Focus on finding space to make old areas more liveable
In the second of a three-part series on the review of the urban renewal strategy, Olga Wong and Joyce Ng look at how old areas like To Kwa Wan and Kwun Tong can become more vibrant
For the elderly lingering outside the Cattle Depot Arts Village in To Kwa Wan, musical chairs is not so much a game as part of their daily routine. They watch and wait, hoping for one of the few public benches there to become free so they can sit down.
Urban renewal projects that have aimed to replace old buildings with high density high-rises have left the city with limited open space. However, the chance to change the current approach - formed in 2001 - may have arrived as the review of the renewal strategy will be opened to public discussion this month, government advisers said.
The government is already studying To Kwa Wan to see if industrial zones and old tenement buildings could become arts communities, a source close to the government said. But as in other old parts of the city, lack of open space remains a pressing issue, especially for the elderly.
The four seats outside the Cattle Depot Arts Village were the closest thing to open space residents had, 70-year-old resident Yeung Chi-kan said. He lives in 'Thirteen Streets' - a dilapidated area in To Kwa Wan named for its 13 parallel streets.
The arts village, which opens at noon, is closed to its neighbours unless they are friends of artists or an exhibition is on. The nearest park, on Ma Tau Chung Road, is too far for most elderly people to walk, Mr Yeung said.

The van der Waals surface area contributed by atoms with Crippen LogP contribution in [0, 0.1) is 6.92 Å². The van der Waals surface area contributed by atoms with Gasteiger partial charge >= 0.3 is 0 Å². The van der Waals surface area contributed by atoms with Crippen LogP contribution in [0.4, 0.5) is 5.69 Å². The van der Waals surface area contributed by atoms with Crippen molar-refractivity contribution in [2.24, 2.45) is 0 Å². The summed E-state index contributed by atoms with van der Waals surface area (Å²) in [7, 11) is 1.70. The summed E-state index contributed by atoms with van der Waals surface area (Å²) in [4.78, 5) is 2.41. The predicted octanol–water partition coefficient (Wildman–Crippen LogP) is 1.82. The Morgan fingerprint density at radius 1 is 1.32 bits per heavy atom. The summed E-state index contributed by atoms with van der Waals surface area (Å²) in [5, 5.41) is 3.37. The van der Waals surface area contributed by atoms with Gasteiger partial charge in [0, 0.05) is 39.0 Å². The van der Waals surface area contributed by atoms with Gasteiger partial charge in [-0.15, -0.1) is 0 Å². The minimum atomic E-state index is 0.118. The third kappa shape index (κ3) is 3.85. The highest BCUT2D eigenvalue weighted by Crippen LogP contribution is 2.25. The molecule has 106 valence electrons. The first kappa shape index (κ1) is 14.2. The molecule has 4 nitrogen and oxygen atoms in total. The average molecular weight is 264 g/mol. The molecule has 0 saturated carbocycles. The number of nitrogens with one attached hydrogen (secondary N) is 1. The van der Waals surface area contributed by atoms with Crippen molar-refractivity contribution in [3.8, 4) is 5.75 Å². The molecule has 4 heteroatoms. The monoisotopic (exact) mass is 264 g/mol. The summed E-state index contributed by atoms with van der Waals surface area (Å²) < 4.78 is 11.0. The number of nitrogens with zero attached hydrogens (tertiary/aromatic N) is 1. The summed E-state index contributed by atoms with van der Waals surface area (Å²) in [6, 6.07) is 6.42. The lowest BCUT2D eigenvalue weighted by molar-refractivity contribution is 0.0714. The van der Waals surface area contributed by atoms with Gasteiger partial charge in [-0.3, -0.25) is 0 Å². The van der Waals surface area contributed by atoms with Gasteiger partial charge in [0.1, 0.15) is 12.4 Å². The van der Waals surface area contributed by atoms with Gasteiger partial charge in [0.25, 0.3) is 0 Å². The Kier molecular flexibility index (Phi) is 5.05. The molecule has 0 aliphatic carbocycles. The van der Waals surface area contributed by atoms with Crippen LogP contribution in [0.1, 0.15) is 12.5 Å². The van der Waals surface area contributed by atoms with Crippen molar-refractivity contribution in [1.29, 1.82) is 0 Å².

Disillusioned by the slow pace of the renewal process, Mr Yeung said the 83 buildings in Thirteen Streets were too shabby and small for the elderly. The ground floors are occupied by garages. Pavements are blocked by parked cars. Chemicals sprayed in the garages hang in the air.
The area does have a small waterfront with a few benches, but few people know they are there. 'I've never gone near them, it's so messy here with the garages and the trucks going around,' Mr Yeung said.
Dwarfed by new high-rises, To Kwa Wan is little more than a collection of rundown buildings and empty industrial structures. More than 2,300 residents are over 70 and close to a third of its population is already of retirement age.
Mr Yeung's neighbour, 78-year-old Wong Pak-yuen, said the high-rises had disrupted television and mobile phone receptions. Refurbishment of the old blocks is complicated due to a lack co-operation from the owners. Some residents are too old or too poor or do not have close contact with their neighbours.
Architect Ng Wing-shun, a member of the government steering committee reviewing the renewal strategy, said the current strategy - confined to a few buildings in a few streets for each project - was too small in scope to address the sort of problems endemic in To Kwa Wan.
'A larger site will allow more flexible designs. If we need a park, floor areas can be transferred to somewhere else in the same district,' he said. 'Then a project will still look financially sustainable.'
Another steering committee member, Ho Hei-wah, said redevelopment projects had become less profitable because people favoured a less dense environment. 'But we can't just refurbish old blocks. Social problems like urban poverty will still not disappear because a building gets a facelift,' he said.
It was worth studying whether the Urban Renewal Authority could acquire the old blocks and rent them back to tenants after renovation, he said. 'In that way, the overall living environment can be improved and will be maintained in the long run,' he said.